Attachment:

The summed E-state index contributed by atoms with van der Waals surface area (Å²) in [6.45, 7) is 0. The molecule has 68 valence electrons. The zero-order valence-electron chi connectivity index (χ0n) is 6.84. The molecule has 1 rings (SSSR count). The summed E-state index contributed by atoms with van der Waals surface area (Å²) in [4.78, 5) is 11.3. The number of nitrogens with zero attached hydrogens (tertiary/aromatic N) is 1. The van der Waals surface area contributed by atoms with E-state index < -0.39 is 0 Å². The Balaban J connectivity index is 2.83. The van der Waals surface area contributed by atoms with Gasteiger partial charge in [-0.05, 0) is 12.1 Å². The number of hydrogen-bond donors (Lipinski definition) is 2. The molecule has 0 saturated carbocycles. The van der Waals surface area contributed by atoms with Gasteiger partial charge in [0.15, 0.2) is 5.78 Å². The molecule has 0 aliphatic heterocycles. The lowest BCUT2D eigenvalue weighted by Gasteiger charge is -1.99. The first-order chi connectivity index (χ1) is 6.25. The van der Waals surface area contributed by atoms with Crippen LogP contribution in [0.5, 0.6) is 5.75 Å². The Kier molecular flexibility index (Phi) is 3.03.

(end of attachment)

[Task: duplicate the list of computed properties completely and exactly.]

The summed E-state index contributed by atoms with van der Waals surface area (Å²) in [6.45, 7) is 0. The molecule has 68 valence electrons. The zero-order valence-electron chi connectivity index (χ0n) is 6.84. The molecule has 1 rings (SSSR count). The summed E-state index contributed by atoms with van der Waals surface area (Å²) in [4.78, 5) is 11.3. The number of nitrogens with zero attached hydrogens (tertiary/aromatic N) is 1. The van der Waals surface area contributed by atoms with E-state index < -0.39 is 0 Å². The Balaban J connectivity index is 2.83. The van der Waals surface area contributed by atoms with Gasteiger partial charge in [-0.05, 0) is 12.1 Å². The number of hydrogen-bond donors (Lipinski definition) is 2. The molecule has 0 saturated carbocycles. The van der Waals surface area contributed by atoms with Gasteiger partial charge in [0.15, 0.2) is 5.78 Å². The molecule has 0 aliphatic heterocycles. The lowest BCUT2D eigenvalue weighted by Gasteiger charge is -1.99. The first-order chi connectivity index (χ1) is 6.25. The van der Waals surface area contributed by atoms with Crippen LogP contribution in [0.5, 0.6) is 5.75 Å². The Kier molecular flexibility index (Phi) is 3.03.